"The Roles of Judges in Democracies: A Realistic View": the podcast...

...with Professor Brian Frye (Kentucky), regarding this article. My thanks to Professor Frye for inviting me to discuss it! [Author: Brian Leiter]
Tags: Law, Frye, Brian Leiter, Brian Frye Kentucky

Debating the Definition of Disability

Over 500,000 individuals and their qualifying family members received the Ontario Disability Support Program (ODSP), prior to the pandemic. Our social supports system will be even more important in the economic recovery following the pandemic. ODSP is a last resort income support paid to individuals who are disabled, as defined in s. 4(1) the of the Ontario Disability Support Program Act, 1997, (a) the person has a substantial physical or mental impairment that is continuous or recurrent and...
Tags: Law, Court, Canada, Court of appeal, Ontario, World Health Organization WHO, Crane, Moorhead, Mustapha, Vanek, Justice Issues, Substantive Law: Legislation, WHO Health, Saadati, Culligan of Canada Ltd, ODSP

"First, there is a monolith, then there is no monolith."

  It's a podcast.  Topics: "A Zen mountain, the 'vanishing' monolith, Trump’s wall likened to a Christo project, the fiction of ‘The Crown,’ David Brooks’s notion of the 'rotting' GOP mind, lax grooming in COVID times, learning from hermits in COVID times, and the memory of smells." [Author: [email protected] (Ann Althouse)]
Tags: Podcast, David Brooks, Law, Gop, Trump, Ann Althouse

Reviewing CJUTF Recommendations: will the Biden Administration go all in with progressive prosecutors?

Right after the election, I blogged a bit (here and here) about some criminal justice reform recommendations from the Biden-Sanders Unity Task Force (available here pp. 56-62).  And last week, as explained here, I decided to start a series of posts to spotlight and amplify some recommendations from the CJUTF that ought to be of particular interest to sentencing fans.  This post will focus on prosecutors, and  begin by noting this recent Hill commentary by Miriam Krinsky headlined "Biden can rebu...
Tags: Law, Congress, Biden, Doj, U S Department of Justice, Hill, US Department of Justice, AG, Douglas A Berman, Trump Administration, Miriam Krinsky, Biden Administration, Obama Biden Administration, Biden Sanders Unity Task Force, AG DAG

"The Legality of Presidential Self-Pardons"

The title of this post is the title of this timely new article authored by Paul J. Larkin, Jr. now available via SSRN. Here is its abstract: The traditional understanding of the Article II Pardon Clause is that the President may grant clemency to anyone who has committed a federal offense.  Yet, a question exists whether that “anyone” includes the President.  The issue has arisen on three occasions: in the 1970s, when President Richard Nixon was under investigation for his involvement in crimes...
Tags: Douglas A. Berman

Feeling Thankful at Thanksgiving?

As of Friday, 2,900 people had died of COVID-19 in Colorado. 210,000 Coloradans were diagnosed with the disease. 81% of Colorado's ICU beds were in use as were 50% of the state's adult critical care ventilators. As of Saturday, 1 in every... [[ This is a content summary only. Visit my website for full links, other content, and more! ]]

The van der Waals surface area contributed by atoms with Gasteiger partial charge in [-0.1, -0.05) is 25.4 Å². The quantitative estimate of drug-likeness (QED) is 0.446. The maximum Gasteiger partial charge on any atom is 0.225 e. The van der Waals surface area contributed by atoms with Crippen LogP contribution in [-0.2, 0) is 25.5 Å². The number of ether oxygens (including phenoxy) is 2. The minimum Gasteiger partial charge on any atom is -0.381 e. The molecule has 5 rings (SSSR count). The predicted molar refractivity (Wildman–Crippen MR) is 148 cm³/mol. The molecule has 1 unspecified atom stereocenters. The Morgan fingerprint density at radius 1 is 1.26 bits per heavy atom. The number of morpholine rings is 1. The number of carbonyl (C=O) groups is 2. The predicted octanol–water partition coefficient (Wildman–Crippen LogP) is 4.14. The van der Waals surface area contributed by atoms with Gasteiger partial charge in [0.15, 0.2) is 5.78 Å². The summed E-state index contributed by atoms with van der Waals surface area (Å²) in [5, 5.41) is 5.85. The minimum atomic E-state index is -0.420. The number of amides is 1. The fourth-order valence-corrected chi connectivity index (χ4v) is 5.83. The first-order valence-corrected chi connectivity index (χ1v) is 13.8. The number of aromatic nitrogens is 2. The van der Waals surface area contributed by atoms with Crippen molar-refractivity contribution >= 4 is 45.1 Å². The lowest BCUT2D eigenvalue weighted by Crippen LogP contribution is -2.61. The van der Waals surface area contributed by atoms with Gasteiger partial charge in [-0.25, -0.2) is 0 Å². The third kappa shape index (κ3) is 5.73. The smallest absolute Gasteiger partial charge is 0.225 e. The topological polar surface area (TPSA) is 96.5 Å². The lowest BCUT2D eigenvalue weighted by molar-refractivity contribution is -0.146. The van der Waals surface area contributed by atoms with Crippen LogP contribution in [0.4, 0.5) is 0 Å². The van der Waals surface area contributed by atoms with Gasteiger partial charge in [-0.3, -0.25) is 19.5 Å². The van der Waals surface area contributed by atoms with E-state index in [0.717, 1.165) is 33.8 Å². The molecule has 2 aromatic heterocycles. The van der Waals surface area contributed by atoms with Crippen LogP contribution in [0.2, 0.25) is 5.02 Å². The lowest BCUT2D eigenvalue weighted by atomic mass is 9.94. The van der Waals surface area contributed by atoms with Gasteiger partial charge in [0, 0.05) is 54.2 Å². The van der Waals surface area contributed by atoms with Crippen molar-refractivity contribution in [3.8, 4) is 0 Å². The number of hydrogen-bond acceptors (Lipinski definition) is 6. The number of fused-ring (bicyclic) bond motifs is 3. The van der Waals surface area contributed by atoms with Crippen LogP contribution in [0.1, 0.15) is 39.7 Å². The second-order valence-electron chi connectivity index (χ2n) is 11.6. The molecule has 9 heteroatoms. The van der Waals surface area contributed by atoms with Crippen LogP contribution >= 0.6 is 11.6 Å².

Tags: Law, Colorado

EPA Releases Draft National Recycling Strategy

The U.S. Environmental Protection Agency has released a draft National Recycling Strategy and is seeking public comment through December 4, 2020, with the goal of finalizing it in early 2021. Maybe not since Plato wrote about the value of reusing waste in the fourth century BC has recycling faced the challenges that we are seeing right now. The draft National Recycling Strategy is released against a backdrop where our current recycling, largely based on notions from the 1960s, no longer makes ec...
Tags: Law, Wheeler, Recycle, Recycling, Epa, Federal, U S Environmental Protection Agency, Plato, Baltimore City, Stuart Kaplow, LEED, Green Globes, IgCC, Green Building Law, Kaplow, GBCI

This week at the court

On Monday, the justices will hear oral argument in Trump v. New York and Van Buren v. United States. On Tuesday, the justices will hear oral argument in Nestlé USA v. Doe I and CIC Services v. Internal Revenue Service. On Wednesday, the justices will hear oral argument in Edwards v. Vannoy. On Friday, the justices will hold their December 4 conference. The post This week at the court appeared first on SCOTUSblog.
Tags: New York, Law, United States, DOE, Trump, Edwards, Internal Revenue Service, Van Buren, Vannoy, Nestle USA, This Week at the Court, CIC Services

"Legs have bristled beneath the embrace of thermal leggings. Chins have sprouted solitary hairs, like lone flags atop the summit of Everest..."

"... fluttering proudly in the wind. It was not a strike, per se, but a nationwide grooming hiatus.... Practical  reasons alone cannot explain why so many women have opted to grow out their hair colour, or rewild their eyebrows. 'The pandemic has uprooted all of our ways of being in the world,' says Jaclyn Wong of the University of South Carolina, an expert in gender and attractiveness. 'The fact that women aren’t doing this beauty work is exciting to me, because it represents a disruption of ho...
Tags: London, Law, Everest, Shaving, Femininity, University of South Carolina, Ann Althouse, Coronavirus, Jaclyn Wong, Georgia Collier

"A Donald Trump supporter who donated $2.5m to help expose and prosecute claims of fraud in the presidential election wants his money back after what he says are 'disappointing results.'"

"Fredric Eshelman, a businessman from North Carolina, said he gave the money to True the Vote, a pro-Trump 'election ethics' group in Texas that promised to file lawsuits in seven swing states as part of its push to 'investigate, litigate, and expose suspected illegal balloting and fraud in the 2020 general election.' But according to a lawsuit Eshelman filed this week in Houston.... True the Vote dropped its legal actions and discontinued its Validate the Vote 2020 campaign, then refused to ret...
Tags: Texas, Voting, Law, Houston, North Carolina, Donald Trump, Trump, Ann Althouse, Trump 2020, Eshelman, Fredric Eshelman

At the Sunrise Café...